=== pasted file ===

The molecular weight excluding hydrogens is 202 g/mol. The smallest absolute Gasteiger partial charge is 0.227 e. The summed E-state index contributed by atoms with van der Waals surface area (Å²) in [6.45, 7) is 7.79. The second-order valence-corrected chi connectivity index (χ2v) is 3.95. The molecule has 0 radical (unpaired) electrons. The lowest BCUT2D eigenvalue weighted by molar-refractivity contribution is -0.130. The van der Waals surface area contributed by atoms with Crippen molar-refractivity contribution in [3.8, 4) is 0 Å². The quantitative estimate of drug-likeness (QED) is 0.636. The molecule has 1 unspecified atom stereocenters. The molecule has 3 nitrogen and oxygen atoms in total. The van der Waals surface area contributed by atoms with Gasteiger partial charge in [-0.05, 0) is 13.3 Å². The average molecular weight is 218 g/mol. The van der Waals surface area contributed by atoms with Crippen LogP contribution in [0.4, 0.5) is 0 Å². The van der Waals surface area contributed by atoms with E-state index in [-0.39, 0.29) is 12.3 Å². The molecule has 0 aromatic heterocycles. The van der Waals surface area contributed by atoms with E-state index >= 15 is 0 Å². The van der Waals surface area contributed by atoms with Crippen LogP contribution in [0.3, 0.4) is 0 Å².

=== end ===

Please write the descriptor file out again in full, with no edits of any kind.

The molecular weight excluding hydrogens is 202 g/mol. The smallest absolute Gasteiger partial charge is 0.227 e. The summed E-state index contributed by atoms with van der Waals surface area (Å²) in [6.45, 7) is 7.79. The second-order valence-corrected chi connectivity index (χ2v) is 3.95. The molecule has 0 radical (unpaired) electrons. The lowest BCUT2D eigenvalue weighted by molar-refractivity contribution is -0.130. The van der Waals surface area contributed by atoms with Crippen molar-refractivity contribution in [3.8, 4) is 0 Å². The quantitative estimate of drug-likeness (QED) is 0.636. The molecule has 1 unspecified atom stereocenters. The molecule has 3 nitrogen and oxygen atoms in total. The van der Waals surface area contributed by atoms with Gasteiger partial charge in [-0.05, 0) is 13.3 Å². The average molecular weight is 218 g/mol. The van der Waals surface area contributed by atoms with Crippen LogP contribution in [0.4, 0.5) is 0 Å². The van der Waals surface area contributed by atoms with E-state index in [-0.39, 0.29) is 12.3 Å². The molecule has 0 aromatic heterocycles. The van der Waals surface area contributed by atoms with E-state index >= 15 is 0 Å². The van der Waals surface area contributed by atoms with Crippen LogP contribution in [0.3, 0.4) is 0 Å².